* Vidal, N.; Delmas, A.-S.; David, P.; Cruaud, C.; Couloux, A.; Hedges, S.B. 2007: The phylogeny and classification of caenophidian snakes inferred from seven nuclear protein-coding genes. C.R. Biologies, 330: 182–187. PDF
The Acrochordidae are a monotypic family created for the genus Acrochordus. This is a group of primitive aquatic snakes found in Australia and Indonesia. Currently, 3 species are recognized.
All are entirely aquatic, lacking the broad belly-scales found in most other snakes and possessing dorsally located eyes. Their most notable feature is their skin and scales. The skin is loose and baggy, giving the impression of being several sizes too large for the snake, and the scales, rather than overlapping, are tiny pyramidal projections that lead to their common names.
These snakes are ambush predators, lurking at the bottom of rivers, streams and estuaries, and waiting for fish to approach, which they grip with their coils. The rough scales allow them to hold the fish despite the mucus coating. Adults grow to between 60 cm and 2.43 m in length.
Wart snakes, Java wart snakes, file snakes, elephant trunk snakes, dogface snakes.
Found from western India and Sri Lanka through tropical Southeast Asia to the Philippines, south through the Indonesian/Malaysian island group to Timor, east through New Guinea to the northern coast of Australia to Mussau Island, the Bismark Archipelago and Guadalcanal Island in the Solomon Islands.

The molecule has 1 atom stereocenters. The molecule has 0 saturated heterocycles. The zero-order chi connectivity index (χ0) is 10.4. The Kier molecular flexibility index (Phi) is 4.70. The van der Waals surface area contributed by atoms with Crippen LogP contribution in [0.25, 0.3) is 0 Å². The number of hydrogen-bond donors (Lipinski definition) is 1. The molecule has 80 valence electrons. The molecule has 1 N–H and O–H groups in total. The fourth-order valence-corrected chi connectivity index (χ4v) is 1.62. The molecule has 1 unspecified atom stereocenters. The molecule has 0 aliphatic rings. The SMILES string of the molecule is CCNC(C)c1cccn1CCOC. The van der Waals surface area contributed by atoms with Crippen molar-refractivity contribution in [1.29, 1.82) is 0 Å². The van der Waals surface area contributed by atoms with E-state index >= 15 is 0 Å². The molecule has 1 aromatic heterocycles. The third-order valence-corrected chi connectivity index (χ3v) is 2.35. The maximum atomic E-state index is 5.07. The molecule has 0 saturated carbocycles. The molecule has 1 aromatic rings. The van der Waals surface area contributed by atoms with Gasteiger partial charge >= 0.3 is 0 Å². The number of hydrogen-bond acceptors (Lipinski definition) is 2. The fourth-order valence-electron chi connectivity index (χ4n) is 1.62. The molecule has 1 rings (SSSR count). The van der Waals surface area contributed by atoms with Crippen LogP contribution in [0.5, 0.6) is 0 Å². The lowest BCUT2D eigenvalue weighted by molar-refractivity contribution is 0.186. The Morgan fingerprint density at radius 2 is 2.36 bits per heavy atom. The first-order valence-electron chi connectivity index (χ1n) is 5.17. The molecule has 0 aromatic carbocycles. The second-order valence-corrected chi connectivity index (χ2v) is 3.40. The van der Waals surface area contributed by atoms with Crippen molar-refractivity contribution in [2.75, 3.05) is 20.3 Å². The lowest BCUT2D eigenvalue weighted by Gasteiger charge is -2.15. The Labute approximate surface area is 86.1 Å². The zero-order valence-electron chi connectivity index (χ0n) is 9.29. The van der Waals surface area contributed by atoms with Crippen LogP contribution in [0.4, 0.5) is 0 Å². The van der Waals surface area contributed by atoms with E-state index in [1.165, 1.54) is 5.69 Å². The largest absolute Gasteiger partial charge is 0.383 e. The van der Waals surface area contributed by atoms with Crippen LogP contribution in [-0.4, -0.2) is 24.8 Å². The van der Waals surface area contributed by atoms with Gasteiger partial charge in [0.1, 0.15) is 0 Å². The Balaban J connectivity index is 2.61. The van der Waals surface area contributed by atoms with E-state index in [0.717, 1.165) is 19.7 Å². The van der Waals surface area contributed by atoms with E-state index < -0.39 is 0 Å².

T) Type species.
These animals are rapidly becoming rare as their hides are used for handbags and leather (stripped of scales, of course). Numerous attempts have been made by both zoos and private reptile collectors to keep them, but in all cases, they have been reluctant to feed and prone to skin infections.
1. ^ Sepkoski, Jack (2002). "A compendium of fossil marine animal genera (Reptilia entry)". Bulletins of American Paleontology 364: p.560. http://strata.ummp.lsa.umich.edu/jack/showgenera.php?taxon=663&rank=class. Retrieved 2007-12-25.
Source: Wikipedia, Wikispecies: All text is available under the terms of the GNU Free Documentation License